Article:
Innovation, which means introducing new ideas, processes or devices, is the fifth pillar of the Supervising EMS Officer Competencies. It may seem strange that a supervisor needs to be innovative, but when you think about it, it makes perfect sense.
Supervising EMS Officers (SEMSOs) are faced with novel situations, difficult problems and varying perspectives that are sometimes in conflict. Being innovative will help SEMSOs survive these situations with the potential to excel in their roles. The competencies within this pillar fall into five categories: creativity, enterprising, integrating perspectives, forecasting and managing change.
When talking about being a supervisor, creativity isn’t a commonly discussed characteristic. However, supervisors are often faced with situations that would benefit from creative thinking. We need to be wary of the “that’s the way we’ve always done it” mentality.
We need to use methods that include generating various possible solutions and ideas when solving simple and complicated problems. A competent SEMSO will demonstrate critical thinking skills, both when evaluating ideas and recognizing a time and course of action to implement them.
The process includes collecting information from disparate sources and synthesizing or reorganizing new solutions to ensure progress. Sometimes, when faced with complex problems that are consequences of other, deeper problems (or problems that seem intractable), creative and collaborative dialog can redefine and recreate the landscape.
This changes the environment and allows for planning and design thinking to alleviate, mitigate and overcome problems.
In order to innovate, the SEMSO needs to be able to identify problems and their root causes. If you try to solve a problem that’s a consequence of another, deeper problem, you may find that your actions make things worse. Do some research to prevent this-there’s a wealth of information, education and training available that will help you learn and practice root cause analysis.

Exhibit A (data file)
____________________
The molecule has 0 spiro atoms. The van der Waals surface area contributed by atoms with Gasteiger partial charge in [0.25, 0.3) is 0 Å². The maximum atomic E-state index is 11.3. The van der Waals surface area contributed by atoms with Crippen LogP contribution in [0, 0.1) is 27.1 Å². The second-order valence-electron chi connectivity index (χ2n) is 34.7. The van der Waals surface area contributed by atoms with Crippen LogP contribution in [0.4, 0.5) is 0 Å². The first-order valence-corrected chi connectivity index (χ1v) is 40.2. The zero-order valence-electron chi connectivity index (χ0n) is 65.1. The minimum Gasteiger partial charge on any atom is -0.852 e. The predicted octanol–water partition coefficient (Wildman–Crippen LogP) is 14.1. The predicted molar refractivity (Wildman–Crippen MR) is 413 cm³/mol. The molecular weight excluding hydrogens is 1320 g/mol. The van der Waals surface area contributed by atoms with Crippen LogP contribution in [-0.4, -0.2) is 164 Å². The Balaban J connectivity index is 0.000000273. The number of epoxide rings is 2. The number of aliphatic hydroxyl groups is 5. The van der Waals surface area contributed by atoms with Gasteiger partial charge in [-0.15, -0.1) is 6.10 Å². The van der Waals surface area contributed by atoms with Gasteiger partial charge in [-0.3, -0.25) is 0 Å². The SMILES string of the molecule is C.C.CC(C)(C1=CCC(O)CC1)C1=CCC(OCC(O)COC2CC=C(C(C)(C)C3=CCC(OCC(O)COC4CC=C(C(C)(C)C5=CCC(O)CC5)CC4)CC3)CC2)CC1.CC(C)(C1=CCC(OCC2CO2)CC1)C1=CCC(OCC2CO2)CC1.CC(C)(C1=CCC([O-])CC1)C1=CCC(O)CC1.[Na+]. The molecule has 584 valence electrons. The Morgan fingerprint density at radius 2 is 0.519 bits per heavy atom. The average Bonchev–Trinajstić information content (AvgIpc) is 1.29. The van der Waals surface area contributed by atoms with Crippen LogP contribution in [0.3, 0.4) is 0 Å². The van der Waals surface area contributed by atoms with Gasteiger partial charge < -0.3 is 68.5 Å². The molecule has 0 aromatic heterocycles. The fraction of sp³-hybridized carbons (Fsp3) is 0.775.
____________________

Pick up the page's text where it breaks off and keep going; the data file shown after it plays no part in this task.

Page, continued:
Seeking improvement, and the willingness to develop and implement performance improvement plans, is important. These competencies are supported by skill in information gathering, independent thinking and using technology.
In today’s workplace, we’re working with people representative of five distinct generations: the veterans or traditionalists, the baby boomers (that’s me), and generations X, Y (the Millennials), and Z (iGen). With a little investigation, and it’s worth learning, you can find characteristics of the various generations and strategies on how to work with each.
Further, you must be able to support your own perspectives, decisions and arguments with evidence-know the rules, regulations, research and studies that support evidence-based practice and use them to inform your decision-making.
It’s very important to look beyond your own organization and explore other perspectives. Learn from others’ experiences and look outside of EMS and medicine to get the broadest, deepest understanding of what you’re doing, where you are and where you want to go.
You must be confident to be successful as a SEMSO. Confidence grows from competence. You need to know what you’re talking about, and you need to “walk the talk.”
To achieve some comfort in your role, cultivate self-awareness, spend time in reflection, and use your critical thinking skills to perform an honest self-assessment. The foundation of competence, confidence and comfort provides the basis for self-reliance and creating and articulating a vision. An important component behavior of leaders is sharing a vision and inspiring people to embrace it, allowing others to participate in making it a reality.
Throughout this process, a successful SEMSO will remain humble and keep an open mind. They’ll monitor how employees deal with change, observe how accepting they are of new practices, and help them understand why the change is necessary.
Change creates stress. The SEMSO must promote change and support the implementation of new practices. A successful SEMSO is willing and confident enough to challenge the status quo, particularly when it’s impeding progress.
This is risky, but taking risk is a characteristic of leaders; doing new things, trying new methods and initiating change are all risky. Once change is implemented, you must reinforce compliance, work toward commitment and continually communicate results and outcomes.
The competencies that make up the fifth pillar, innovation, require the SEMSO to think in ways that may seem uncomfortable. You’ll need to be an open-minded, knowledge – hungry, well-informed individual who seeks out new ideas, reaches beyond the confines of the “what we’ve always done,” and takes risks. You must be open, humble, honest and caring.
As supervisors, managers and leaders, we have an obligation to the people we work for and with to be the best we can be, and to help others do so too.